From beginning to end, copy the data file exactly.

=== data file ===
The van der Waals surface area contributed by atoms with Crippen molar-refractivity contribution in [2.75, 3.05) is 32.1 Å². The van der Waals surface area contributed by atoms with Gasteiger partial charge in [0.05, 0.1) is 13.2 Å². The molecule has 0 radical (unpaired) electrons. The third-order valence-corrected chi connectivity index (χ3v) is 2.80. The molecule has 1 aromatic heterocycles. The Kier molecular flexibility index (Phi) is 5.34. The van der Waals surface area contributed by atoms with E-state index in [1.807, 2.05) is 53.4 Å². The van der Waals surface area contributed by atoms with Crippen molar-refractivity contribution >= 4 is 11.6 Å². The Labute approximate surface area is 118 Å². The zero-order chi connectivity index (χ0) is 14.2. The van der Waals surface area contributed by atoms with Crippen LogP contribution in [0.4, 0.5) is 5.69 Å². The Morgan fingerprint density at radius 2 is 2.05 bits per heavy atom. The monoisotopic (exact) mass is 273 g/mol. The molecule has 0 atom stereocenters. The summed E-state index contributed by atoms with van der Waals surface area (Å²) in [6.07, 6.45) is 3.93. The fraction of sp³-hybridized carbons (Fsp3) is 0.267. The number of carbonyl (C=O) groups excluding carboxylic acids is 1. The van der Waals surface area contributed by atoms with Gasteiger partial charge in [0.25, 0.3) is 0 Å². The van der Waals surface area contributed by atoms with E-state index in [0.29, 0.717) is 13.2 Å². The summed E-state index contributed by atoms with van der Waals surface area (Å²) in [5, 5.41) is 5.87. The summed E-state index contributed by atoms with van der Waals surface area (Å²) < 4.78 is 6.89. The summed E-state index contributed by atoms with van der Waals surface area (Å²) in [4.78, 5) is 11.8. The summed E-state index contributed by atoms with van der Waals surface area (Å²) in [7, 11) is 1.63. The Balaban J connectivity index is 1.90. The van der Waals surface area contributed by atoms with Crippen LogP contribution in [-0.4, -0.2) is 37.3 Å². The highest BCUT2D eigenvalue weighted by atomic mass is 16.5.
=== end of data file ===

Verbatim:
The van der Waals surface area contributed by atoms with Crippen molar-refractivity contribution in [2.75, 3.05) is 32.1 Å². The van der Waals surface area contributed by atoms with Gasteiger partial charge in [0.05, 0.1) is 13.2 Å². The molecule has 0 radical (unpaired) electrons. The third-order valence-corrected chi connectivity index (χ3v) is 2.80. The molecule has 1 aromatic heterocycles. The Kier molecular flexibility index (Phi) is 5.34. The van der Waals surface area contributed by atoms with E-state index in [1.807, 2.05) is 53.4 Å². The van der Waals surface area contributed by atoms with Crippen molar-refractivity contribution >= 4 is 11.6 Å². The Labute approximate surface area is 118 Å². The zero-order chi connectivity index (χ0) is 14.2. The van der Waals surface area contributed by atoms with Crippen LogP contribution in [0.4, 0.5) is 5.69 Å². The Morgan fingerprint density at radius 2 is 2.05 bits per heavy atom. The monoisotopic (exact) mass is 273 g/mol. The molecule has 0 atom stereocenters. The summed E-state index contributed by atoms with van der Waals surface area (Å²) in [6.07, 6.45) is 3.93. The fraction of sp³-hybridized carbons (Fsp3) is 0.267. The number of carbonyl (C=O) groups excluding carboxylic acids is 1. The van der Waals surface area contributed by atoms with Gasteiger partial charge in [0.25, 0.3) is 0 Å². The van der Waals surface area contributed by atoms with E-state index in [0.29, 0.717) is 13.2 Å². The summed E-state index contributed by atoms with van der Waals surface area (Å²) in [5, 5.41) is 5.87. The summed E-state index contributed by atoms with van der Waals surface area (Å²) < 4.78 is 6.89. The summed E-state index contributed by atoms with van der Waals surface area (Å²) in [4.78, 5) is 11.8. The summed E-state index contributed by atoms with van der Waals surface area (Å²) in [7, 11) is 1.63. The Balaban J connectivity index is 1.90. The van der Waals surface area contributed by atoms with Crippen LogP contribution in [-0.4, -0.2) is 37.3 Å². The highest BCUT2D eigenvalue weighted by atomic mass is 16.5.